In a recent Times Record articles (March 23 and April 7) and a letter to the editor about Brunswick’s Graham Road landfill closure it has been stated that “choosing ecomaine could effectively lower the town’s municipal net greenhouse gas emissions by around 80%.” The article seemed to imply that incineration is always preferable to landfilling from a climate perspective. This is not true.

The comparison is most likely a reference to Brunswick’s former practice of landfilling its waste at the antiquated Graham Road facility, which lacks the landfill gas collection infrastructure of a modern landfill.

The reality is that the estimated levels of emissions per ton of waste from the state’s incinerators are virtually the same as the levels of emissions at modern facilities such as the state-owned Juniper Ridge Landfill in Old Town.

One might think that burning waste is better than landfilling because of volume reduction. It certainly seems to get rid of waste very quickly. Yet, when looking at a long-term picture, quick “out of sight, out of mind” solutions are not always the best. Technology and engineering advances have made modern landfills more environmentally-friendly.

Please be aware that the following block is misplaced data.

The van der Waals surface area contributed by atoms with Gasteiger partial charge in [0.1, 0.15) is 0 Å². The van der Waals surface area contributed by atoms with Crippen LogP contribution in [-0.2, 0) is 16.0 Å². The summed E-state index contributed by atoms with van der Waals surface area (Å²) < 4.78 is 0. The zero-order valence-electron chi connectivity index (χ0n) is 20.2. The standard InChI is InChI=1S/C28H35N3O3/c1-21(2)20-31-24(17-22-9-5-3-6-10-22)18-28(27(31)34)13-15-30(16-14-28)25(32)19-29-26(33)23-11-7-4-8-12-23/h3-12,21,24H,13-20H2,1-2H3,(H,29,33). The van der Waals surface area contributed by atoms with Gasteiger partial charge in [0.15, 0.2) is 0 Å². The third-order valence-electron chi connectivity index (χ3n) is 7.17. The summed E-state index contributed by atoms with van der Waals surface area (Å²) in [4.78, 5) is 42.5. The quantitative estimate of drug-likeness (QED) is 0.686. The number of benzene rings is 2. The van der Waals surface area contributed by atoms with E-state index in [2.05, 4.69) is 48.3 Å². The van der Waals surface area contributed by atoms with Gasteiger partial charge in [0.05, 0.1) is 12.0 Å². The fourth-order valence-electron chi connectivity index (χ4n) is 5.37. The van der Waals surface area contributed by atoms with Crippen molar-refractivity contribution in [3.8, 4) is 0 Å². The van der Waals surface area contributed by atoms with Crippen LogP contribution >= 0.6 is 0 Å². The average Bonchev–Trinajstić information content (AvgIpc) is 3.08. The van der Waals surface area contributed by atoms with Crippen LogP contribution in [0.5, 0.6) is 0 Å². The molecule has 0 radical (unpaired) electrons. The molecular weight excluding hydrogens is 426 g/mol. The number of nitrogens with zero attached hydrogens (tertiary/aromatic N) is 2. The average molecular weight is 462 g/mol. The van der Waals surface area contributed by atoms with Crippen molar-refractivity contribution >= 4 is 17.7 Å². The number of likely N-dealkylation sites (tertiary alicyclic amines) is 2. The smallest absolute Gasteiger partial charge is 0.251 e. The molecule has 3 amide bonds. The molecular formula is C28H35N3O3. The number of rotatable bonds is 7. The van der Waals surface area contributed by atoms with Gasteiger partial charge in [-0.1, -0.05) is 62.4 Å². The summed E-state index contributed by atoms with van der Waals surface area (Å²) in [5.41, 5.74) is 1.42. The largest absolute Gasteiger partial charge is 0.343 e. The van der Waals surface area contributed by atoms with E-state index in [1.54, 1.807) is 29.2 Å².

Burning fossil-fuel based material like plastics in an incinerator removes them from the supply chain, and contributes directly and immediately to greenhouse gases.

The EPA recognizes that landfills with energy recovery are on par with waste-to-energy facilities, though Maine has yet to adopt this more modern hierarchy opting instead to base policy on one that is over 30 years old.

Recent studies show modern landfills with energy recovery emit substantially fewer greenhouse gases per ton of waste than incinerators. Those gases are emitted over time, not instantaneously as with an incinerator, buying us time to find new ways to reduce other emissions and combat climate change on a global level.

Our focus should always be on reducing society’s waste and then recovering and recycling as much as we can. For any waste that is left, we should remain open to the lowest carbon disposal technologies — likely a mix of both modern landfills and incinerators — that best meet our needs for environmental and economic sustainability.

Shelby D Wright,
Casella Waste Systems

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